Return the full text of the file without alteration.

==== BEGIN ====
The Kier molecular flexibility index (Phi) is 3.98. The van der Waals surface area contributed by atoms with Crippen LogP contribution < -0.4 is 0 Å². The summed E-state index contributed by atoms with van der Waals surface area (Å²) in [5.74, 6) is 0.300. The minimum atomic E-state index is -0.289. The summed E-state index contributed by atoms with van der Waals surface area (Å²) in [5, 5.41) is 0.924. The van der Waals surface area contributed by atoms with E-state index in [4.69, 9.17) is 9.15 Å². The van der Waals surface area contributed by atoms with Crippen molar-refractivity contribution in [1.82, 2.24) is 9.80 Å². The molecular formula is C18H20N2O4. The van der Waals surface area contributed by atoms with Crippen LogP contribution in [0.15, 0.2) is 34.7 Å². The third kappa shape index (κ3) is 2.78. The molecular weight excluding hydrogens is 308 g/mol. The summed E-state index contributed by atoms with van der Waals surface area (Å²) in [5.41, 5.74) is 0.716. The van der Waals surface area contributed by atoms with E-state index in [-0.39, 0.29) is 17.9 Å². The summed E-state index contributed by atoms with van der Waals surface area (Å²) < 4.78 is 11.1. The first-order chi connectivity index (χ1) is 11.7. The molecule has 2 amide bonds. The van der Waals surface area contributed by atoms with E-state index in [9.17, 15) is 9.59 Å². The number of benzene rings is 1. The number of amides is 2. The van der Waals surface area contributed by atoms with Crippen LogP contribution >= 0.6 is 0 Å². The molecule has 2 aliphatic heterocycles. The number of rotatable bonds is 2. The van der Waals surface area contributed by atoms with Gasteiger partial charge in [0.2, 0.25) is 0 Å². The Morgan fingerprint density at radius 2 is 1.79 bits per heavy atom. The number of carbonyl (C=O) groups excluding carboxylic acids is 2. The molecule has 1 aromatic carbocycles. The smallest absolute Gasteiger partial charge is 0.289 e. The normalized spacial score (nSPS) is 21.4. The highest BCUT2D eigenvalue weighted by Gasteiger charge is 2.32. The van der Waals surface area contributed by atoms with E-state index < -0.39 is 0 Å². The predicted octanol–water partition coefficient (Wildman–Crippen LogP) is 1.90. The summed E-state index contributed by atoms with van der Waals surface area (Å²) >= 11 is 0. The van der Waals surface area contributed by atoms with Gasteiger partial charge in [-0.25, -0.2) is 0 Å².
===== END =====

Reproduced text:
The Kier molecular flexibility index (Phi) is 3.98. The van der Waals surface area contributed by atoms with Crippen LogP contribution < -0.4 is 0 Å². The summed E-state index contributed by atoms with van der Waals surface area (Å²) in [5.74, 6) is 0.300. The minimum atomic E-state index is -0.289. The summed E-state index contributed by atoms with van der Waals surface area (Å²) in [5, 5.41) is 0.924. The van der Waals surface area contributed by atoms with E-state index in [4.69, 9.17) is 9.15 Å². The van der Waals surface area contributed by atoms with Crippen molar-refractivity contribution in [1.82, 2.24) is 9.80 Å². The molecular formula is C18H20N2O4. The van der Waals surface area contributed by atoms with Crippen LogP contribution in [0.15, 0.2) is 34.7 Å². The third kappa shape index (κ3) is 2.78. The molecular weight excluding hydrogens is 308 g/mol. The summed E-state index contributed by atoms with van der Waals surface area (Å²) in [5.41, 5.74) is 0.716. The van der Waals surface area contributed by atoms with E-state index in [-0.39, 0.29) is 17.9 Å². The summed E-state index contributed by atoms with van der Waals surface area (Å²) < 4.78 is 11.1. The first-order chi connectivity index (χ1) is 11.7. The molecule has 2 amide bonds. The van der Waals surface area contributed by atoms with E-state index in [9.17, 15) is 9.59 Å². The number of benzene rings is 1. The number of amides is 2. The van der Waals surface area contributed by atoms with Crippen LogP contribution >= 0.6 is 0 Å². The molecule has 2 aliphatic heterocycles. The number of rotatable bonds is 2. The van der Waals surface area contributed by atoms with Gasteiger partial charge in [0.2, 0.25) is 0 Å². The Morgan fingerprint density at radius 2 is 1.79 bits per heavy atom. The number of carbonyl (C=O) groups excluding carboxylic acids is 2. The molecule has 1 aromatic carbocycles. The smallest absolute Gasteiger partial charge is 0.289 e. The normalized spacial score (nSPS) is 21.4. The highest BCUT2D eigenvalue weighted by Gasteiger charge is 2.32. The van der Waals surface area contributed by atoms with E-state index < -0.39 is 0 Å². The predicted octanol–water partition coefficient (Wildman–Crippen LogP) is 1.90. The summed E-state index contributed by atoms with van der Waals surface area (Å²) >= 11 is 0. The van der Waals surface area contributed by atoms with Gasteiger partial charge in [-0.25, -0.2) is 0 Å².